Someone awhile back questioned my concern that a popped seacock could sink a boat
despite the presense of bilge
pump(s), so I decided to dust off my 50 years ago fluid dynamics course notes and also scrounge around the internet
on the issue. I actually found one formula on the internet
that has gallons per minute and per second confused.
The starting point model I'll use is a 1" popped seacock located 3 feet below the waterline. That computes out to 34 gallons per minute. That calculation is easy and pretty robust; it's the lift
by the pumps and particularly the friction loss in the hose and fittings that gets hazy.
Pumps are rated with no intake obstructions and no hose attached, so 1600 GPH = 27 GPM, 2000 GPH = 33 GPM and 4000 GPH = 67 GPM (Johnson 4000, the largest I could find on the ready market). Even at rated capacity, only the 2000 GPH and up are going to keep up with our 1" hole.
When BoatUS looked at them, they could not find one that did better than 75% of its rating at 12.0 volts. Let's assume 13.4 volts and give them full rated output. But, these little centrifugal pumps only put out about 6 PSI, so you don't have much to work
with either for pure lift
(goes to zero PSI at about 14 feet of lift) or friction loss (varies with hose diameter, smoothness, bends, and length).
At an assumed 4 foot lift, through 10 feet of smooth hose and no sharp bends, the answer is about 60% of the rated capacity for the smaller pumps. Part of that is head
, which costs you about 2 PSI, and part is friction loss in 3/4" hose. Standard friction loss tables for lined fire hose say that at 30 GPM the friction loss is 10.5 PSI per 10 feet, so you see where we're going - the larger the pump
, the greater the friction loss percentage. Even a very big pump
won't put 30 GPM through a 3/4" hose 10 feet long. 1" hose helps immensely, dropping friction loss at 30 GPM to 2.6 PSI for 10 feet.
Then put the stream through a necessarily constricting thru-hull (think of it as a nozzle), and you get less than 40% of rated output. These are not fire pumps. A different assumed model used by BoatUS and actually tested discharged 26% of its rated capacity.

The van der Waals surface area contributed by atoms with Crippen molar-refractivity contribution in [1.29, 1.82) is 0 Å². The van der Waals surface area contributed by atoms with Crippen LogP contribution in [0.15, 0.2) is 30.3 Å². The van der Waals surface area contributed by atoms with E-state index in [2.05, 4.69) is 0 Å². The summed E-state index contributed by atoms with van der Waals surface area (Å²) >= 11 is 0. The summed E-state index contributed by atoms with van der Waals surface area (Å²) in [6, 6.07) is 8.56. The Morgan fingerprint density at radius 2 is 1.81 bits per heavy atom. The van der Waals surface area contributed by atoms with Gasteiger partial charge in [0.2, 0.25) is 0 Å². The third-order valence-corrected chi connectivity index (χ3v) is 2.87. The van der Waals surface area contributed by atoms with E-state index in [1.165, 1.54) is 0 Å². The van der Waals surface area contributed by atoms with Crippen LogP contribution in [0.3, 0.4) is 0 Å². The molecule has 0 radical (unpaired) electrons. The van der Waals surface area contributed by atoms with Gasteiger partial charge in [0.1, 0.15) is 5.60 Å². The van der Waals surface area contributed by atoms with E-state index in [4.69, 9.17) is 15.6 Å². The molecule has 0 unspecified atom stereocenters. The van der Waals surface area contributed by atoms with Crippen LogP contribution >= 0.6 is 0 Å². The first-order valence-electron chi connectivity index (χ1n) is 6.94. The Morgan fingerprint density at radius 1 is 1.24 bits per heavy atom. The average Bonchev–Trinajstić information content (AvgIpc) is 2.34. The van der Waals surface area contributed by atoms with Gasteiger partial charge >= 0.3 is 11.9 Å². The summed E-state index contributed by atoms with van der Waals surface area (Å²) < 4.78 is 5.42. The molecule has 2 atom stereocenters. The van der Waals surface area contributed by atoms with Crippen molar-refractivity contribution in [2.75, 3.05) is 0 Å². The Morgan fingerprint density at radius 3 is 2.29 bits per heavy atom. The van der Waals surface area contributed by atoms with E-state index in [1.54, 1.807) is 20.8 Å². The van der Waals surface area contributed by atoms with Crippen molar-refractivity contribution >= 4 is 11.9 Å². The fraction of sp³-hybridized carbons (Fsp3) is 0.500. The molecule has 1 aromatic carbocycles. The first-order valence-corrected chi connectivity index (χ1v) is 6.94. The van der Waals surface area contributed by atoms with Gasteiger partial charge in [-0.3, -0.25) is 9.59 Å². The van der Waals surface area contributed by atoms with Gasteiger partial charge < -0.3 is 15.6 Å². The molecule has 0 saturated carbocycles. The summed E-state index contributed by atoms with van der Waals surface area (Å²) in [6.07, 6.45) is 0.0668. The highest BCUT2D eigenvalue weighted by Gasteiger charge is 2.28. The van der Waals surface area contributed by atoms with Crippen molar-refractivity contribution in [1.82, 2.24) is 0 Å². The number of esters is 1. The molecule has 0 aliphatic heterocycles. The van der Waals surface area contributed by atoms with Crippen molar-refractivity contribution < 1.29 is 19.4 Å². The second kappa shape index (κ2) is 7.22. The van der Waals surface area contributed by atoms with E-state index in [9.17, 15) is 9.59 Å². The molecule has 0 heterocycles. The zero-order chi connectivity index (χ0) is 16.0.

Let's call it an optimistic 50% and move on. That gets you 13, 16, and 33 GPM. Only the Johnson might keep up with our 1" hole, and it better have 1" hose, but the others may slow things down enough to give us time to get to the seacock. The 1600 optimistically slows it to 20 GPM into the hull
That leads to a second but I think the central question for cruisers. How many gallons can enter your hull
before the tops of your battery
bank are reached? Once that happens we don't have electric
pumps. Given a popped 1" seacock, how many seconds do you have to realize the problem and stop it? I know that for mine, the answer is "not very many" if the hole in in the forward cabin
with the battery
bank, but I only have two seacocks, and they're in the engine
room. One stays closed (sewage) and the other can be closed by pulling a wire in the main salon
above it. I do need to remember to keep the engine
room door dogged shut, and to exercise my gasoline OMG pump frequently.
I'll have to agree with BoatUS on this issue - They say the priority must be stopping the leak, because the pumps we have are not likely to keep up, and pump only a fraction of their rated capacities.